According to Woeppel, in engineering offices and construction trailers all over the world, promising projects suffer delays, cost overruns and missed output projections. In response, the collective finger of blame points to everyone’s favorite excuse: “bad planning.” If bad planning is responsible for failure, it stands to reason that “good planning” should be the savior. And by “good planning,” conventional wisdom means “more planning”: more pages of tasks, more lines of specifications, and many, many more details.
Woeppel insists most planning is based on an earned value systems model of work breakdown structures that make it relatively easy to assess cumulative costs. But the granular level of detail that’s good for accounting is not so good for project managers. By nature, work breakdown structures are linear, hierarchical – they do not reveal (or account for) the dependencies or “hand-offs”
But relationships are precisely what a project manager manages. Excessive detail creates a needle-in-the-
In reality, project problems are not a possibility, but an inevitability. Things go wrong, and the more “things” there are in a plan, the greater the likelihood that small failures will lead to larger ones. That’s why more planning, in itself, can never lead to timely and efficient project completion. Burdened with details, large plans become boa constrictors that squeeze the air out of any given process, suffocating hopes for success.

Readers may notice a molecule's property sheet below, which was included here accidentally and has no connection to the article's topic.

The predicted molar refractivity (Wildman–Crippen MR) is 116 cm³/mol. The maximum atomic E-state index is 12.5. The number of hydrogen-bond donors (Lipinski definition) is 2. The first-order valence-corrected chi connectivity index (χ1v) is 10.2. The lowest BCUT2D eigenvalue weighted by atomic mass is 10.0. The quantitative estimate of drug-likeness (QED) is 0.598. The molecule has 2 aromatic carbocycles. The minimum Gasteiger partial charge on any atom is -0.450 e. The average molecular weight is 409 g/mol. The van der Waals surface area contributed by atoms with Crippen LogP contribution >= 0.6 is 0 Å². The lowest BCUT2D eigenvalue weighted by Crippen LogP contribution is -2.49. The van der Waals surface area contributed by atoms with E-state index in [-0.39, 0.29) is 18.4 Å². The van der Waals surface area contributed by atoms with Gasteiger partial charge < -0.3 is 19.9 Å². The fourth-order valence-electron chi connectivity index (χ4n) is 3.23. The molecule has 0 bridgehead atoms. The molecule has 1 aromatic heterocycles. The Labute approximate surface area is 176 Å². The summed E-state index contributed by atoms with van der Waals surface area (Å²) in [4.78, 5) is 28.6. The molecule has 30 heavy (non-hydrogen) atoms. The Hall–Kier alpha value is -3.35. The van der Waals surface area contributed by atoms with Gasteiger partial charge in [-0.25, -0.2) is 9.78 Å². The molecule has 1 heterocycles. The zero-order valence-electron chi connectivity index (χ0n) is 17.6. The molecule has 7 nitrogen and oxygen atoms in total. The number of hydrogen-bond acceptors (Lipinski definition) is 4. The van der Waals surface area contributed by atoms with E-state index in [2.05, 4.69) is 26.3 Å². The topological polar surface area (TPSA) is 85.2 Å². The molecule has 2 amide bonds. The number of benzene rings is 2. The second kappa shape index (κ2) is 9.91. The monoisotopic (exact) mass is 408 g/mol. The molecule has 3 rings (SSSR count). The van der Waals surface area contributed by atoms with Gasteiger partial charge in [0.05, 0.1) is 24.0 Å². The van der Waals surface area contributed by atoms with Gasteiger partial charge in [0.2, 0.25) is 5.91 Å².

The path to success, therefore, is not more planning, but a focus on effective execution that anticipates problems and has the flexibility necessary for addressing them. Consider football: no amount of planning can dictate success on the field; in fact, excessive adherence to a plan would constrain a coach, not help him. What the coach needs is the ability to implement plays – intelligent execution – appropriate to the immediate situation on the ground in front of him.
Woeppel asserts, in order to execute intelligently, the coach needs:
A clear view of the situation: What is core to the status of the project? Good coaches/managers make the work and the obstacles to progress visible. When the project flow is clear to the team, they are able to direct resource time and effort to that smaller subset of activities that make a meaningful contribution to the project goal.
Common goals: There is no room for players trying to pad their “stats” when you’re trying to win the game. Success means perfect alignment among all team members. In a project, there is no such thing as a “balanced”
To read more of Woeppel’s thoughts and learn more about Pinnacle Strategies go to:
Annette Hamilton, Director of Marketing